The joy of snow!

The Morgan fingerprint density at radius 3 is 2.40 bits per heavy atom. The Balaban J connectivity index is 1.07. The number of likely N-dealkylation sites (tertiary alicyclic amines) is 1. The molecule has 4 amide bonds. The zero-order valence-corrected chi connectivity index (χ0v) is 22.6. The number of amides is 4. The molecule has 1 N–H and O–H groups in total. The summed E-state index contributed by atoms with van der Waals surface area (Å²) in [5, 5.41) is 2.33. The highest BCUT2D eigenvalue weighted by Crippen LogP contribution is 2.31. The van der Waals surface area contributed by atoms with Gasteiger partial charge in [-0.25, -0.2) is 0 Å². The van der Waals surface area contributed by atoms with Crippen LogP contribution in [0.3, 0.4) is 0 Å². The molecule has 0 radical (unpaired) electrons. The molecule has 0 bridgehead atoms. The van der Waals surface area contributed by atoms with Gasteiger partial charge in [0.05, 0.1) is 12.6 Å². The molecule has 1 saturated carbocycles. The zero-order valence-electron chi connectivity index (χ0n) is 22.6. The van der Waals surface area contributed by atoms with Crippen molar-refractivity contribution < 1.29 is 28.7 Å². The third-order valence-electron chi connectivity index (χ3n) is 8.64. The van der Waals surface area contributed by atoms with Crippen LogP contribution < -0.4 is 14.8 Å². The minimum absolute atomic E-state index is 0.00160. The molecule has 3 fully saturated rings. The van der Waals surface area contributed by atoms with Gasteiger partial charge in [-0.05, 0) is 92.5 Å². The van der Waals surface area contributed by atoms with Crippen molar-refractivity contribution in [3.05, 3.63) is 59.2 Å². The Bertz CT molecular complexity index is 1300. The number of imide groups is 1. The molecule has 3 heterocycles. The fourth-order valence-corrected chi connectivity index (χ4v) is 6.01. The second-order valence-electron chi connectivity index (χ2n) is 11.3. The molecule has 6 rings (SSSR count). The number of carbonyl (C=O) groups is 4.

In my work with the Big Brothers, Big Sisters program, I agreed to lead a hike in the Catskills. We had great weather and a good turnout. Thirteen-year-old Josh, however, arrived with his head phones on, playing loud music. As he walked past me he firmly stated, “I don’t want to be here.” While I was taken aback by the belligerent tone, I simply said, “Thank you for joining us.” I realized that his adult buddy had not showed up, which may have made him feel unimportant and angry. His younger sister, Sarah, was a rather quiet and shy eleven-year-old. As we went along the trail through the forest and passed large boulders, I suggested she may like to try rock climbing. Sarah very shyly said she could not do that. I continued to encourage her, and finally, with my assistance, she climbed very carefully to the top of a rock. Sarah almost stood up, but then frightened, came right back down with a big smile on her face! I noticed Josh was watching. We stopped at the next rock and this time, on her own, Sarah climbed to the top and triumphantly threw her arms out to accompany that big smile. Josh slid the headphones down around his neck and suggested she should be careful. As we continued up the trail, Sarah continued to climb on rocks, gaining confidence with each climb. Soon, Josh was joining his sister in climbing rocks, suggesting hand holds and foot placements and triumphantly standing on top of three foot high boulders with her! And his headphones? He had placed those in his back pack long ago!